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2.
Life Cycle Assessment of Pilot-Scale Bio-Refining of Invasive Japanese Knotweed Alien Plant towards Bio-Based Bioactive Compounds
Robert Hren, Katerina Naumoska, Urška Jug, Lidija Čuček, Blaž Likozar, Uroš Novak, Annamaria Vujanović, 2023, original scientific article

Abstract: Japanese knotweed is an invasive alien plant species with characteristic rapid expansion in Europe and North America and resistance to extermination. It displaces autochthonous biodiversity and causes major damage to infrastructure, thus causing global ecological and economic damage. The Japanese knotweed plant is usually eradicated using various chemical, biological, or mechanical techniques, which at a large scale include heavy equipment, usually followed by incineration. Therefore, excavation is preferred to eradication techniques, and as a biomass waste recovery method due to the extraction of high-value biocompounds. This is supported by the fact that the Japanese knotweed possesses various bioactive compounds with beneficial effects on human health. Its rhizome bark extract produces strong and stable antioxidant activity over time, as well as apoptotic, antibacterial, and other beneficial activities. In this work, an environmental impact assessment, including greenhouse gas footprint, acidification, eutrophication, and ecotoxicity for extraction route of the Japanese knotweed rhizome bark, is performed. A comparative case study between the lab-based and proposed pilot-scale production of active added-value extract was evaluated. The results show the pilot-scale production exhibits lower environmental burdens, mainly due to greater electricity requirements for the lab-scale alternative.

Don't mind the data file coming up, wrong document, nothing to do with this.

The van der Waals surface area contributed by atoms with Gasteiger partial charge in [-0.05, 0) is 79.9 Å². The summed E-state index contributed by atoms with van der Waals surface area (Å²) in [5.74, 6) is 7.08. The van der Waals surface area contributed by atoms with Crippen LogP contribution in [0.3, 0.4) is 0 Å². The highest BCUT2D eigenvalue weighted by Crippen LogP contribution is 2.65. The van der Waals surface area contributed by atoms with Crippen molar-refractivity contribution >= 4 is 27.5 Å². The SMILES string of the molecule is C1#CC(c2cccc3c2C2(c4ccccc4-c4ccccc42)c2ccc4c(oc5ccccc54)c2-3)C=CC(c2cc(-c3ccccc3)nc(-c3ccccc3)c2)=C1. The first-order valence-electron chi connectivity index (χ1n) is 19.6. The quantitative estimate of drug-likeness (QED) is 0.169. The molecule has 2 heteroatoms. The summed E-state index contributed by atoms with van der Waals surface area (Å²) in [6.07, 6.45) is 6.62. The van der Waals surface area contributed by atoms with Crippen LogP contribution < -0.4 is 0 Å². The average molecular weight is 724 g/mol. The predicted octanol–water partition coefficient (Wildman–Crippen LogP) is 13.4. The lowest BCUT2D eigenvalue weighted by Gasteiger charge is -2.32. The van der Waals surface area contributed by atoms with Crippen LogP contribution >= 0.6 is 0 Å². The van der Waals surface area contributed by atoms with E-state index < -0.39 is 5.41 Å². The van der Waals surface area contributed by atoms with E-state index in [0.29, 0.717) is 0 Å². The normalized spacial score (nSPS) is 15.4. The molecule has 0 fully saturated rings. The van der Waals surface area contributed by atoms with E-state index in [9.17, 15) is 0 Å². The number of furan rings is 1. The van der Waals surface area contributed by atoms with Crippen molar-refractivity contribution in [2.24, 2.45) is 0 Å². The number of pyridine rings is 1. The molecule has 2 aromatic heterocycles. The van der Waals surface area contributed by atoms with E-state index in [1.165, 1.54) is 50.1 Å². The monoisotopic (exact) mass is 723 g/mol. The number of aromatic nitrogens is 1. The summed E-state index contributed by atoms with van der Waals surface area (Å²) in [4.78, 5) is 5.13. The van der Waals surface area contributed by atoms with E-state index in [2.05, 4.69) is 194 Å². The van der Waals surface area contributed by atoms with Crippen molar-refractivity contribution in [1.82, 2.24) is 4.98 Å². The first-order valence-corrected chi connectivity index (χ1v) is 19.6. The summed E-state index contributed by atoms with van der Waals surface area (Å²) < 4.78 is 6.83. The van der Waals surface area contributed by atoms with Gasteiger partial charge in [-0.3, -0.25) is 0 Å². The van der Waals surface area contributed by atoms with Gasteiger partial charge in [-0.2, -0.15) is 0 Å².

Keywords: Japanese knotweed rhizome bark extract, invasive alien plant species, bioactive compounds, lab-scale, pilot-scale, life cycle assessment (LCA), environmental burden assessment
Published in DKUM: 19.03.2024; Views: 171; Downloads: 9
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3.
Energy indicators and topics in food supply chains' life cycle assessment